Skip to Content
Remaining Ad Time Ad - 00:00

The Gun Fight: How school shootings impact victims’ families

Kendrick Castillo
Kendrick Castillo died after being shot at the STEM School Highlands Ranch.

The father of the boy who died in the STEM School Highlands Ranch shooting, Kendrick Castillo, is speaking out. He says guns are part of the problem, but not the reason his son died.

Mass shootings tear families apart, long after the headlines fade. Since the Columbine High School shooting in 1999, Colorado has been connected to mass shootings. Sadly, they are only becoming more frequent. 

These violent incidents happen just about every 15 days in the United States. According to the Justice Department, a mass shooting is defined as three or more people killed in a single incident, excluding the suspect. 

The U.S. has the 28th highest rate of deaths from gun violence in the world, about 4.43 deaths per 100,000 people. Based on the country's socioeconomic status, researchers say that number should be a fraction of that, closer to 0.47 deaths per 100,000 people.

The most recent infamous school shooting in Colorado, at the STEM School in Highlands Ranch, took the life of 18-year-old Kendrick Castillo.

Because the shooting at Highlands Ranch claimed one life -- not three lives or more -- it's not considered a 'mass' shooting. But it could have been. Many, including Governor Jared Polis, credit Castillo with preventing the loss of more lives.

Kendrick's father, John Castillo, sat down with KRDO's Kristen Skovira.

He says that while guns are part of the problem, they're not the reason his son died. He says Kendrick was his only son and his best friend. Now, after his death, John spends his time advocating for his son and says the solution isn't just one change -- it's several small ones. 

John and his wife, Maria, have kept their home in Highlands Ranch, Colorado much the same after Kendrick's death. His room is empty. But his graduation gown lays on the bed, posters cover the walls and almost everywhere are reminders of a life spent looking forward. 

He says Kendrick was a kid with a constant grin. 

"It was just infectious," said John.

John says his son knew he was meant for more than earth-bound things. He loved space, robotics, and engineering. 

"Kendrick quickly realized that his dream of working in aerospace was more than a dream. It was reality," he said. 

Kendrick was an only child, so his friends were his family and his father John was his biggest fan. He says they would text throughout the day, always in constant contact.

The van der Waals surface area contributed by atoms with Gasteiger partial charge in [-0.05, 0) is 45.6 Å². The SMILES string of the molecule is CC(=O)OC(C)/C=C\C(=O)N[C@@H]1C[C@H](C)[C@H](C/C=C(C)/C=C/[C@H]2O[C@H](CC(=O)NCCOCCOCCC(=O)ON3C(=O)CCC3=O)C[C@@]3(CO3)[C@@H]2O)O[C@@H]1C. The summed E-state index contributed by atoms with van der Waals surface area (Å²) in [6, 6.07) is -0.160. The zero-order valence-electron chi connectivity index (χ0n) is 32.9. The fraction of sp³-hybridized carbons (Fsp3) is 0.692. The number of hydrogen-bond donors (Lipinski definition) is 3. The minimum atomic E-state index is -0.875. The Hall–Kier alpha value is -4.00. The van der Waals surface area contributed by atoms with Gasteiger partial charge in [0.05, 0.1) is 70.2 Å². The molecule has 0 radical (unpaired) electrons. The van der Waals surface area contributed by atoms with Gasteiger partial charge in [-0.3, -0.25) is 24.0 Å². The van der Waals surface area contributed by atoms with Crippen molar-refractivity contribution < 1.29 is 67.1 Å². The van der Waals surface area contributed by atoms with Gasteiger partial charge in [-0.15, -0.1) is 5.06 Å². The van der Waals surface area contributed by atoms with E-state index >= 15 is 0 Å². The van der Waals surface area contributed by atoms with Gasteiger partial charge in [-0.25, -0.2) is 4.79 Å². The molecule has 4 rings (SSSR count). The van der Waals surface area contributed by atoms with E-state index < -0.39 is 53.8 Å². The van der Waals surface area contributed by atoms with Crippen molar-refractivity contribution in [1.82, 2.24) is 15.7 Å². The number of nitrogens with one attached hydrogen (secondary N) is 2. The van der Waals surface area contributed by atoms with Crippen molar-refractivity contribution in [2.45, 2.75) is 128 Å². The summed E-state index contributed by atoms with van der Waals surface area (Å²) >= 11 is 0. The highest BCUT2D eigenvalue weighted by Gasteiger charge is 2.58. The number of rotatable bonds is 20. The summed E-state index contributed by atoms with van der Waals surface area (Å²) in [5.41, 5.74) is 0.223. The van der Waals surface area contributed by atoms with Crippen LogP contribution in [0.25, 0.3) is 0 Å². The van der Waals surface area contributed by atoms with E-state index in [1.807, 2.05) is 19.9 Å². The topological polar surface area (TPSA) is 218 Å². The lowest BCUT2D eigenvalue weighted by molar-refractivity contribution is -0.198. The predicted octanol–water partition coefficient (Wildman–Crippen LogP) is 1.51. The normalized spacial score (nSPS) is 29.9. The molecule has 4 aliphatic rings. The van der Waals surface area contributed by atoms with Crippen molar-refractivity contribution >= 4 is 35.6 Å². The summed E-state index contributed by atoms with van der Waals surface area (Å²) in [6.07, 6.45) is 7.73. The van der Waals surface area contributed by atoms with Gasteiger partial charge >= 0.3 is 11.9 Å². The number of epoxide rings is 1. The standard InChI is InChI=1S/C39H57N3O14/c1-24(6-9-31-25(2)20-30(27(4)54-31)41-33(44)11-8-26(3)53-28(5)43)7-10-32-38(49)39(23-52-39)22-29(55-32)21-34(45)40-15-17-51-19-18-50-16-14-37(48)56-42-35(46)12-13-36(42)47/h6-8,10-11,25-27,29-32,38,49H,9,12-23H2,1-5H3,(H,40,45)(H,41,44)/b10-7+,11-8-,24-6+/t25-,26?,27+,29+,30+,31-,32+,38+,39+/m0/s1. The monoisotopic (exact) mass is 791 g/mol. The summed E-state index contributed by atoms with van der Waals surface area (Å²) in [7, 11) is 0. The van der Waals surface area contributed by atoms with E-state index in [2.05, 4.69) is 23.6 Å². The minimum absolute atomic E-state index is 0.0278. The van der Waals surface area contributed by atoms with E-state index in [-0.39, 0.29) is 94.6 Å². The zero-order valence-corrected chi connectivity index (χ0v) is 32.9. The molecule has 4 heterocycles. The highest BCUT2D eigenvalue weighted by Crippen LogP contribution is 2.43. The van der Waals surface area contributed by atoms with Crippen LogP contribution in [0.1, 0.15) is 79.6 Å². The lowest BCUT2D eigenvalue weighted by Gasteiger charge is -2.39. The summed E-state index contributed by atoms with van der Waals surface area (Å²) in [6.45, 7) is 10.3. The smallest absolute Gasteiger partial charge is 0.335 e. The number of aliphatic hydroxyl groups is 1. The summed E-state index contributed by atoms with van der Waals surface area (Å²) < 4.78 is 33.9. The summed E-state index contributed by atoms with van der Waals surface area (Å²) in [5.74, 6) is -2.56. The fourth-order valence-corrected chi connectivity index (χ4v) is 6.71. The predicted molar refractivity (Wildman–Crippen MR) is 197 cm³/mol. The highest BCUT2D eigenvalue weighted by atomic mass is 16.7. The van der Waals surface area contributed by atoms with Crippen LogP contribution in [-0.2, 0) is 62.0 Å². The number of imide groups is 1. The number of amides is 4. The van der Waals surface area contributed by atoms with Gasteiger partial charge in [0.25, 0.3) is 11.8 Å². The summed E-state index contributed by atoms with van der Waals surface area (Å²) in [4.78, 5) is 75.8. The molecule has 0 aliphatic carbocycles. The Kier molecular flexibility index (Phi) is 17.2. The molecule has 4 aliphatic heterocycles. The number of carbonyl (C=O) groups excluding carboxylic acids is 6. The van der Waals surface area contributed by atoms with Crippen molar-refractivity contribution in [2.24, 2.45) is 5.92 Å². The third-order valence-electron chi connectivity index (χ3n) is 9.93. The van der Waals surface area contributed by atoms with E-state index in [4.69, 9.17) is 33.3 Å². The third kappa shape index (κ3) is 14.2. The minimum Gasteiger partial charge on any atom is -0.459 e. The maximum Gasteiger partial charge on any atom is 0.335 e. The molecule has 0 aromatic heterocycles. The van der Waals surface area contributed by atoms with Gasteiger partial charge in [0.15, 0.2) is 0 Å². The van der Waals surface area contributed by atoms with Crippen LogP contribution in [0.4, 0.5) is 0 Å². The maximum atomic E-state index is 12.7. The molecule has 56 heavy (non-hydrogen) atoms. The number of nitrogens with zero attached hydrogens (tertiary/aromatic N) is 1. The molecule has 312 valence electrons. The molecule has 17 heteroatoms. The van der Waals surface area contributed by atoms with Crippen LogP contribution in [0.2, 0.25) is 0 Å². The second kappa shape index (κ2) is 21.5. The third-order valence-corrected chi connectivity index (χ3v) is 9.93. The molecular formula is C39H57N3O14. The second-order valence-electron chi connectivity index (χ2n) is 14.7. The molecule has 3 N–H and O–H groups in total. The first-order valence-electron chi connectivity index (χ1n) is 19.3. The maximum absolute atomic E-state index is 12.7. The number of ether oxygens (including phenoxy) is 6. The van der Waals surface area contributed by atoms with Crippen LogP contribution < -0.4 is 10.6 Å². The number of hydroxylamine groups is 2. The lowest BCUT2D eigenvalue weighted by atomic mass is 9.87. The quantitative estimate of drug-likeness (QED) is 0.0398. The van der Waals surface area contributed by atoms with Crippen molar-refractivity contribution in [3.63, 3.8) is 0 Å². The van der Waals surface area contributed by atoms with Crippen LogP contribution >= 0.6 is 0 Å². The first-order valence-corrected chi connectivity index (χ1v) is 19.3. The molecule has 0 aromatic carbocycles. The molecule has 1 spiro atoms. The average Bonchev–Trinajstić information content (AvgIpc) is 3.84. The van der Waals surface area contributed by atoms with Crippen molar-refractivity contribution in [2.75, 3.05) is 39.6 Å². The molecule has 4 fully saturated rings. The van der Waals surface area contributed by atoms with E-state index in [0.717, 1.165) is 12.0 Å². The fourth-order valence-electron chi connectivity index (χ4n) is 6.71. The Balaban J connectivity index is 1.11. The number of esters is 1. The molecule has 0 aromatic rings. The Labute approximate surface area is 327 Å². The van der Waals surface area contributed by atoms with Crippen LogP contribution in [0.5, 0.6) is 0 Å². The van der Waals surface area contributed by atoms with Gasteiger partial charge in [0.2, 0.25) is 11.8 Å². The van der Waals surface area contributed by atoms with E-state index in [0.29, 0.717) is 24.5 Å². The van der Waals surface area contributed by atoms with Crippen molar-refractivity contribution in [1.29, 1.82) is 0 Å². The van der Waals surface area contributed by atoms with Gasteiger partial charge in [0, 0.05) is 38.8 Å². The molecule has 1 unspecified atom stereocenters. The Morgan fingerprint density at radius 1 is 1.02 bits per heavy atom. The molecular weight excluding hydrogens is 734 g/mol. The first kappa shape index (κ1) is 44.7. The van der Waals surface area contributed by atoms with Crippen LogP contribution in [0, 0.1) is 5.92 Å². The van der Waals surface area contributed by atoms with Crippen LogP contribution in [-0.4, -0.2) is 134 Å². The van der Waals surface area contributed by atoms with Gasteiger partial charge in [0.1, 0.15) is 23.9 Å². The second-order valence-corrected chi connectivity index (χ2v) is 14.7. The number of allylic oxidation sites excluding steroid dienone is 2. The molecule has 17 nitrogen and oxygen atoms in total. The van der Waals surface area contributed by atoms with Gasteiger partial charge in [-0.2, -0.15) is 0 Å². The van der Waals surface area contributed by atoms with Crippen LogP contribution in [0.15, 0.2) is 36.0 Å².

So on May 7, 2019, when John heard there was an active shooter on his son's STEM school campus, Kendrick's sudden silence stopped him cold. 

"Maria and I knew immediately," he said. "Even though we didn't want to believe it to be true. We knew if there was one person at that school who would stand up and do something it would be Kendrick."

John rushed to the school, saw the chaos, and the relieved reunions.

"I got to the rec center and I got out of my vehicle, jumped a small fence in the neighborhood. I could see clearly that parents they were communicating with their kids," he said. 

The text he was waiting for never came. 

"And then, shortly after that, I got a text from one of his friends saying, 'Mr. Castillo, Kendrick rushed the shooter,'" he said. 

Unsure of his condition, John and Maria raced to an area hospital. But their only son was gone. 

"That's how we found out," John said through tears, "Maria was like 'Can you take us to him?' And they said, 'No, he's still part of the crime scene. He's in the school. And that's when our lives changed forever. We had to drive home in the rain, in the dark.'"

Now, they spend their days, searching for the light, seeking ways to keep Kendrick's name out front so other families never experience similar pain. 

John says he's part of a group no one wants to join. 

"I'm surprised when I go to the capitol to talk on school safety, how many surviving families are now advocating for things. They have a passion for it. I mean they're fighting back in a way. They're fighting back against domestic terror. And that's my label for it now," he said. 

John says he is fighting against terror and fighting for a son who can no longer fight for himself. 

"We think, 'Man that's a horrible event. Thank god we will never have to experience anything like that. Or it's not going to happen.' And that's the way I was. Just as many people are, I'm sure, with this event at STEM," he said. 

Before this event, John and Kendrick were no stranger to guns -- both were avid hunters.

"Guns are an instrument and a tool. We're hunters and outdoors people and we have guns, that's no secret. Even though it was a bullet and a gun that took my son's life, I don't feel that if we take those things away that it's gonna improve anything," he said. 

In Colorado, he's watched Columbine, the Aurora theater shooting, Planned Parenthood, and then STEM. He says that preventing these shootings start with sensible changes like limiting magazine capacity. He's also an advocate for armed staff at schools, not necessarily teachers, but something similar to U.S. Air Marshals on planes. 

"There's some anonymity and no one knows who that person is," he said. 

John says the focus should also be on supporting our children. He says as society we need to be better about recognizing potential red flags in young people and taking action. 

"As a father, you know we only have two roles and that's to go to work and provide for our family. Love them. And protect them," he said. 

He says no matter what, he'll continue to speak for his son who refused to be a victim. 

"I'm his voice because he was silenced May 7th. I have to advocate for what he could've been," he said. 

Kristen Skovira

Kristen is a reporter and an anchor for the weekend evening newscasts. You can learn more about Kristen here.